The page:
Power outages are an expected, seasonal occurrence throughout many parts of the US. Electric companies’ guesstimated one-day outage can end up a one-week nightmare or longer.
Luckily, standby propane generators can guard you and your family against power outages, but they do require propane to perform and some preparedness on your part.
Here we’ll discuss how you can manage your propane supply and best avoid getting stuck without propane, especially when faced with a lengthy power outage.
There are two critical elements in managing your generator and propane usage:
First, your generator has a finite fuel source, limited by your propane tank’s size. The larger the tank, the more propane it can store.
Second, your generator’s fuel expenditure depends on your home’s power demands — higher power demand means increased fuel consumption. Not enough propane to meet fuel demand over the length of time required will ensure your generator runs out before power is restored.
The chances are that many others are in the same position as you, so it’s not always possible to call your propane company for last-minute delivery. Be forewarned that both during and after a storm, it may take several days for you to receive a delivery. Drivers often come against downed electric lines and trees along with increased customer demand, making it unsafe or impossible to reach you.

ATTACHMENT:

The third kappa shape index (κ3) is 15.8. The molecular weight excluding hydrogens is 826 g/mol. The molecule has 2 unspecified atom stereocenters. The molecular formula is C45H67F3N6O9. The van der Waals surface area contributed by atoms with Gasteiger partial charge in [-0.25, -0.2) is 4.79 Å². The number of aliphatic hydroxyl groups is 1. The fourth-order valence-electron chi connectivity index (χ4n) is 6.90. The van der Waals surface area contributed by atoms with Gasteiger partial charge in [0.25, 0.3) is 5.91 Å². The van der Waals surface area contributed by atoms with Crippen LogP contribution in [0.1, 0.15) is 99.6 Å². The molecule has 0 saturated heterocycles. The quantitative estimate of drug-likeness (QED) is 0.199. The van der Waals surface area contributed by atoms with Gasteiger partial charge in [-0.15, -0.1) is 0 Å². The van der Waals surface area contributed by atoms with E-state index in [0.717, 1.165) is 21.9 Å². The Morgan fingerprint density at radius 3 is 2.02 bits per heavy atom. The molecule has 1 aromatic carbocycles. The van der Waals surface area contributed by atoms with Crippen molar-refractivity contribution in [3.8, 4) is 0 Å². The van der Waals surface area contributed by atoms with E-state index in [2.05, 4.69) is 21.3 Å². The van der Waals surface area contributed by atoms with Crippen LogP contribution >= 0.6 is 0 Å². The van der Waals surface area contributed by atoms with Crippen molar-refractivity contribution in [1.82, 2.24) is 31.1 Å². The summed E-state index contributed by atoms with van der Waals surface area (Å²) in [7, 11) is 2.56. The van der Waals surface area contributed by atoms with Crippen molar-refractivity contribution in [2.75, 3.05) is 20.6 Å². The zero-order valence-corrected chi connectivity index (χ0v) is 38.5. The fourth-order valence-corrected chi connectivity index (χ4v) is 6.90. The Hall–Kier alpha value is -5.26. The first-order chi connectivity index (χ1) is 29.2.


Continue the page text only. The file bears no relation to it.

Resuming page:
To best manage your generator’s propane, be prepared before a storm event occurs, armed with a full tank of propane. Then when the power goes out, try only using essential appliances and decrease or avoid using nonessential devices altogether.
For example, turn off lights and equipment not immediately in use, consider using your microwave instead of the oven, and adjust the thermostat on your heating and cooling systems.
If the weather is mild, you might be able to avoid using heat or the air conditioner altogether. You can also conserve energy by ensuring to run a full load of laundry in cold or warm water, not hot.
Conservation measures like these help reduce your overall propane consumption, so you have more in reserve.
If you believe the measures above won’t help you last through the outage, consider turning your generator off for a while, always following the instructions on your generator’s manual before turning your generator off and back on.
If you don’t need power during the day and the weather is mild, you can turn off your generator for a while, then turn it back on later in the day to power essentials like a refrigerator. Or, turn your generator off at night and start it up in the morning. Ideally, you will manage your propane, so it lasts through the outage or until you can receive a propane delivery.
At Paraco, we know propane and propane-powered appliances better than anyone, anywhere. Stay safe and prepared!